HP has denied directly selling products to the Syrian government but has admitted that its partners and resellers may have, in breach of US sanctions against the nation.
According to news reports in November last year, HP technology was being used by the Syrian government to track citizens' communications.
While links to the Syrian regime would tarnish HP's already battered reputation further, such links - if true - would have also meant HP was breaking strict US economic sanctions prohibitting the export of most goods containing US manufactured components to the country.
HP finally responded to the reports last month in a private letter addressed to the US Securities and Exchange Commission (SEC), which has now been made public.
In the letter HP said it was likely that one of its partners had sold the products to the Italian surveillance company Area SpA, without knowing the ultimate destination for the products.
HP also said that Area SpA was in a contract with HP to comply with all applicable export laws.
"Compliance with US and international trade laws are of the highest priority for HP," said an HP spokesperson in a statement released to V3.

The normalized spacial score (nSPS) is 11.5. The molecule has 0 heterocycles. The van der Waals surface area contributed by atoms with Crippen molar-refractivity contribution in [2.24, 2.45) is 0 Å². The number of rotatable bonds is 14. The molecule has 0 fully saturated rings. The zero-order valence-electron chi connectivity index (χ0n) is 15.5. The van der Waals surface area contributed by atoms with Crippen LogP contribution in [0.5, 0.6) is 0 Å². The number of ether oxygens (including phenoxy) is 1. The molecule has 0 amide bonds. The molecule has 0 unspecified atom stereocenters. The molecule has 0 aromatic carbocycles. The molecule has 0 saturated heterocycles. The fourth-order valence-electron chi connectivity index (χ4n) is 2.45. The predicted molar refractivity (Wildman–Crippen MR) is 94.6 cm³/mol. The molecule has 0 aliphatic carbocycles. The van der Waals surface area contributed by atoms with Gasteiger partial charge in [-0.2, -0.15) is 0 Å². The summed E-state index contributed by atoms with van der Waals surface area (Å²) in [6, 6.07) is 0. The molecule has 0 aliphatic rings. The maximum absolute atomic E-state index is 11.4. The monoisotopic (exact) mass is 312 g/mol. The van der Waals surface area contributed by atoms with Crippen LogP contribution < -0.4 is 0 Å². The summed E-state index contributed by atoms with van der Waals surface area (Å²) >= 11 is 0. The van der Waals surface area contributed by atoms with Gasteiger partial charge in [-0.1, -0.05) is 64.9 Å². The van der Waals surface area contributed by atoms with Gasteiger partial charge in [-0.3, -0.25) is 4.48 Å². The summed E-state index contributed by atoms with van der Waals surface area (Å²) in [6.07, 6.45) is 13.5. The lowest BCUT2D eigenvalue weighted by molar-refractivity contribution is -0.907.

Last year, according to Bloomberg reports, Area SpA was in talks with the Syrian government to install a system that would give Syrian president Bashar al-Assad's regime the ability to scan all emails and mobile phone communication flowing through the county.
After protests in Italy, Area SpA said it would not be completing the project but it remains unclear how much of the project is operational, if any, and what equipment is in use.
The latest revelations follow hot on the heels of HP taking a $8.8bn hit on its investment in Autonomy, which it acquired in 2011, with HP accusing the former management team at the software maker of cooking the books.
Autonomy founder and former chief executive Mike Lynch flatly denied all the accusations levelled at the firm.
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